Three Korean pharma companies -- Yuhan, STCube and Alteogen -- announced this week that they have discovered immune checkpoint target candidates that could be developed into oncology therapies.
Checkpoint inhibitors are a next-generation cancer immunotherapy that removes brakes in the natural immune system to help the body attack cancer cells.
The related market is expected to exceed US$25 billion by 2022, according to Research and Markets. Major global pharmaceutical firms like Merck, AstraZeneca and Bristol-Myers Squibb are already tapping into it.
Among the three, Yuhan has been working with local biotech firm AbClon to discover YHC2101, adding another candidate substance to push immuno-oncology medicine development.
According to the company’s statement on March 7, YHC2101 is designed to activate T-cell response toward cancer cells that express specific tumor targets. The potential drug featured an increased efficacy in combination with other approved immune checkpoint inhibitors in an animal testing model.
With the latest discovery, Yuhan now has three candidate substances including one that received approval to initiate phase 1 clinical trials through its subsidiary ImmuneOncia.
On March 8, STCube said it has found an antibody drug candidate that targets immune checkpoint protein in a partnership with MD Anderson Cancer Center in Texas.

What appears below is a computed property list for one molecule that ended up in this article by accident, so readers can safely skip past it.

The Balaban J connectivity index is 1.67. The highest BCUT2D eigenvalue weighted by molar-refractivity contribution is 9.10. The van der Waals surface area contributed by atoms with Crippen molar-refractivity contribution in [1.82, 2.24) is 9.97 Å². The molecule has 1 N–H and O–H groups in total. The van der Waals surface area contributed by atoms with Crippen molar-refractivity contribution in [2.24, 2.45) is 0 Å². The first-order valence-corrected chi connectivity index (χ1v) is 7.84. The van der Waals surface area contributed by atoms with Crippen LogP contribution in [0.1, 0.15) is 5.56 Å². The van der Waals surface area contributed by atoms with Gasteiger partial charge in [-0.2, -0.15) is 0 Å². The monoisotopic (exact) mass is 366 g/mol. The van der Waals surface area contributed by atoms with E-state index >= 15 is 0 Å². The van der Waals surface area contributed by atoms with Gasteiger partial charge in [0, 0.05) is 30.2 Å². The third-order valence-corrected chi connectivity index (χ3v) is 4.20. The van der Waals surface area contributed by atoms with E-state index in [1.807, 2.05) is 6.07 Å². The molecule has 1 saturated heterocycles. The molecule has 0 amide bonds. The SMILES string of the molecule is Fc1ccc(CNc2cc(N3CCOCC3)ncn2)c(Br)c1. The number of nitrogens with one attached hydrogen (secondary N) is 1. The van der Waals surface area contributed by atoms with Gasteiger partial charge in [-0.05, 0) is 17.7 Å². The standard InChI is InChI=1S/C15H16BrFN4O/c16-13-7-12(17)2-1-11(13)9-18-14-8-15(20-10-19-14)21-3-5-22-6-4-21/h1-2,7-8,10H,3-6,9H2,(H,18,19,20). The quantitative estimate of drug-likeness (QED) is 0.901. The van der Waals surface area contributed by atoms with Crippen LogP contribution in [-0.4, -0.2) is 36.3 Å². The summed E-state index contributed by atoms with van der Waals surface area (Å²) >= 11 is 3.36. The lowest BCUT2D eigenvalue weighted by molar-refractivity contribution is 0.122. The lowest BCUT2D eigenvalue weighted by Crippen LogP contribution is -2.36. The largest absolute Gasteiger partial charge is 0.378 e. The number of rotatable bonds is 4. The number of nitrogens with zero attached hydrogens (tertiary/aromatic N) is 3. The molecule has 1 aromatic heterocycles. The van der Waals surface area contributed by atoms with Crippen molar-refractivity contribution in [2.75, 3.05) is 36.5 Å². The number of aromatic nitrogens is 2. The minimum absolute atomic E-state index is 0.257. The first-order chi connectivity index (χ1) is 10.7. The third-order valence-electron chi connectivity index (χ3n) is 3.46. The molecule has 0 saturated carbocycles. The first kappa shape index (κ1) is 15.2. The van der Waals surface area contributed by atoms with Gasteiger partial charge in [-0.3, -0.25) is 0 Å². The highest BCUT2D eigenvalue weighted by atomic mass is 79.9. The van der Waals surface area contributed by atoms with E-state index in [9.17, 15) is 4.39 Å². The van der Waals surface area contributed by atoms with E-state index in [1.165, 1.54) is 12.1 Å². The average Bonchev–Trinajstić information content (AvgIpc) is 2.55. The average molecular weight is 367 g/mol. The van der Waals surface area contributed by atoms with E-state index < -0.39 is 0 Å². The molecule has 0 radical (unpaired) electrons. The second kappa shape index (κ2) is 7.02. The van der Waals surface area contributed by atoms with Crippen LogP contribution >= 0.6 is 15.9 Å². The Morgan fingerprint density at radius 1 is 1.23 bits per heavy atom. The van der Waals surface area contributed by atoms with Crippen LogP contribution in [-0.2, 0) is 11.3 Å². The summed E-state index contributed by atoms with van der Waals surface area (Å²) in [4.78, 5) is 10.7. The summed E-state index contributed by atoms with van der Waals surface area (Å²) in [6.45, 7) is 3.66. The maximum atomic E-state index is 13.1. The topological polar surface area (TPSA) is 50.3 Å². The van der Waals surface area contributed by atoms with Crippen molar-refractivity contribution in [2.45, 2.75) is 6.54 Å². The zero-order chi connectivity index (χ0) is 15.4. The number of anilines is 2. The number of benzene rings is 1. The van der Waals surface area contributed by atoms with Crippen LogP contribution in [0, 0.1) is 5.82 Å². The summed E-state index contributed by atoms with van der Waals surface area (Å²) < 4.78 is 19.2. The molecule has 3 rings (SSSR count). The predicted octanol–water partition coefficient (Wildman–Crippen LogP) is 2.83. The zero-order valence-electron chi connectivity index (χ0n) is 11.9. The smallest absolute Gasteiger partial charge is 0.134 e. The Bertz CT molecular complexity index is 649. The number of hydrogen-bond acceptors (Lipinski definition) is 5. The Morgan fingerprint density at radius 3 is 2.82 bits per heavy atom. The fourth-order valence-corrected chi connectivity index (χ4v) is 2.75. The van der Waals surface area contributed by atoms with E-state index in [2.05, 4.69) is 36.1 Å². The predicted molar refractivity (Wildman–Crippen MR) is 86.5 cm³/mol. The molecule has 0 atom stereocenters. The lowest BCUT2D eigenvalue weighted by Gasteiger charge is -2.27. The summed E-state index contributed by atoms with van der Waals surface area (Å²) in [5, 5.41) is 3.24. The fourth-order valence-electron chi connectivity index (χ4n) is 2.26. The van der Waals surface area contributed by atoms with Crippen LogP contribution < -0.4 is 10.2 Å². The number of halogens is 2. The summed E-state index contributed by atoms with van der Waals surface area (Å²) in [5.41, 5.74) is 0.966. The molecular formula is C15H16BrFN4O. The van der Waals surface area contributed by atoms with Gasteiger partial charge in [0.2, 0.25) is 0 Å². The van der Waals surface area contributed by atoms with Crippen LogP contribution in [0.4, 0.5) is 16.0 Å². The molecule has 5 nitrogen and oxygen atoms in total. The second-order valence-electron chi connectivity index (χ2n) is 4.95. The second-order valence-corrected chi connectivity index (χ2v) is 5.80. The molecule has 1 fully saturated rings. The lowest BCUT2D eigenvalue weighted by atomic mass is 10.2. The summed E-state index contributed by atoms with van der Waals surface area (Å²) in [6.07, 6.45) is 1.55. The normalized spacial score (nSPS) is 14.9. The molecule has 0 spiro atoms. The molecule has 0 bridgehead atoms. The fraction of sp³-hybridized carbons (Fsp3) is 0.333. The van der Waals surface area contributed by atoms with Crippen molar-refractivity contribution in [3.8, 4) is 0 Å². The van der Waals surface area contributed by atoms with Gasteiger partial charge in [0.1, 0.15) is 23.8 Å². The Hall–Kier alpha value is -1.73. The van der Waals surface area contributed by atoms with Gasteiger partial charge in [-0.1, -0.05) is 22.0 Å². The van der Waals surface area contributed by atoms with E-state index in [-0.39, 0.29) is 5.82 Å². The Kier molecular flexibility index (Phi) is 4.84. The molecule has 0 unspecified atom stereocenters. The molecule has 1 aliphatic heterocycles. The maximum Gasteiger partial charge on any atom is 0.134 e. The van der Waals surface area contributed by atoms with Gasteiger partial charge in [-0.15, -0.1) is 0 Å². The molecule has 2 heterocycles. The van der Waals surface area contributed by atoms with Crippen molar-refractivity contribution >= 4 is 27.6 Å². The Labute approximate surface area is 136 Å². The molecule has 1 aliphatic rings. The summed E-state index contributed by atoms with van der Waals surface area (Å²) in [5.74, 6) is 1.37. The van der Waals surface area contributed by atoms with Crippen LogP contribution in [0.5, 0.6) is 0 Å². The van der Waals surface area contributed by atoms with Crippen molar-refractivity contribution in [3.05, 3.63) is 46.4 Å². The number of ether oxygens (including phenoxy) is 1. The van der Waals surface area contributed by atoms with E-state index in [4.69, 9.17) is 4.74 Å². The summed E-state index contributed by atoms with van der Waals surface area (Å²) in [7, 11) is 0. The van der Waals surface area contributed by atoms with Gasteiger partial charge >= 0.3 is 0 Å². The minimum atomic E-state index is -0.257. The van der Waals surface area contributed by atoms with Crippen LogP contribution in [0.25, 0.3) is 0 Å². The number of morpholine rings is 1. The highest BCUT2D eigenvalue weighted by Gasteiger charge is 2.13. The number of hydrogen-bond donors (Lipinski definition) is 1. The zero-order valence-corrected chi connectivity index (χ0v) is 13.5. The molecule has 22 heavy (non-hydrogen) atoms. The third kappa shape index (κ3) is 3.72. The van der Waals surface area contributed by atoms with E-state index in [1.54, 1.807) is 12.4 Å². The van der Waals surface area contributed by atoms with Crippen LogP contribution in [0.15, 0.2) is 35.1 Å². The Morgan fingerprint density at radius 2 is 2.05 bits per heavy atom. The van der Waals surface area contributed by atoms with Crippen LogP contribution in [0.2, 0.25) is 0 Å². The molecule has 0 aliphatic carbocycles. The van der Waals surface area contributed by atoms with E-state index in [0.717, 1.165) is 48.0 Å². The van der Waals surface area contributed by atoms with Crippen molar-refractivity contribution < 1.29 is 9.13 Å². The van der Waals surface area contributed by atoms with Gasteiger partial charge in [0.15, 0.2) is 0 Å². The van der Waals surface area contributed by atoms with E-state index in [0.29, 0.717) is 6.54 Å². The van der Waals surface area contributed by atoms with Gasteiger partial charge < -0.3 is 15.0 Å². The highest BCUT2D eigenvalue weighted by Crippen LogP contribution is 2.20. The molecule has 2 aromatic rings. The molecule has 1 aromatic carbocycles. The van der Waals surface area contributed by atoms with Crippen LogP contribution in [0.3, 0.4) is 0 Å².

“We confirmed the efficacy of the candidate substance in vitro and vivo testing, and established the cell line for the antibody production,” a company official told The Investor. She said the company is in discussion with a multinational drug maker to license out the substance.
STCube’s antibody is designed to inhibit the cGAS-STING pathway, which is a component of the innate immune system that functions to detect the presence of cytosolic DNA and, in response, triggers expression of inflammatory genes. The potential therapy will explore its impact on the care options for treatment of cancers such as breast cancer, small cell lung cancer and thyroid cancer that approved immune checkpoint drugs haven’t yet broken into.
Alteogen, meanwhile, is collaborating with French drug developer Eivatech, to develop its antibody substance into an oncology therapy and autoimmune disease treatment. What distinguishes Alteogen’s drug candidate is its “nanobody” technology that enables its antibody to have higher stability and cell membrane permeability, according to the firm.
“We expect the immune checkpoint inhibitor based on nanobody antibodies will be applied to various follow-up projects including anti-cancer drugs, as well as the development of autoimmune disease drugs,” said Alteogan CEO Park Soon-jae.
By Park Han-na (email@example.com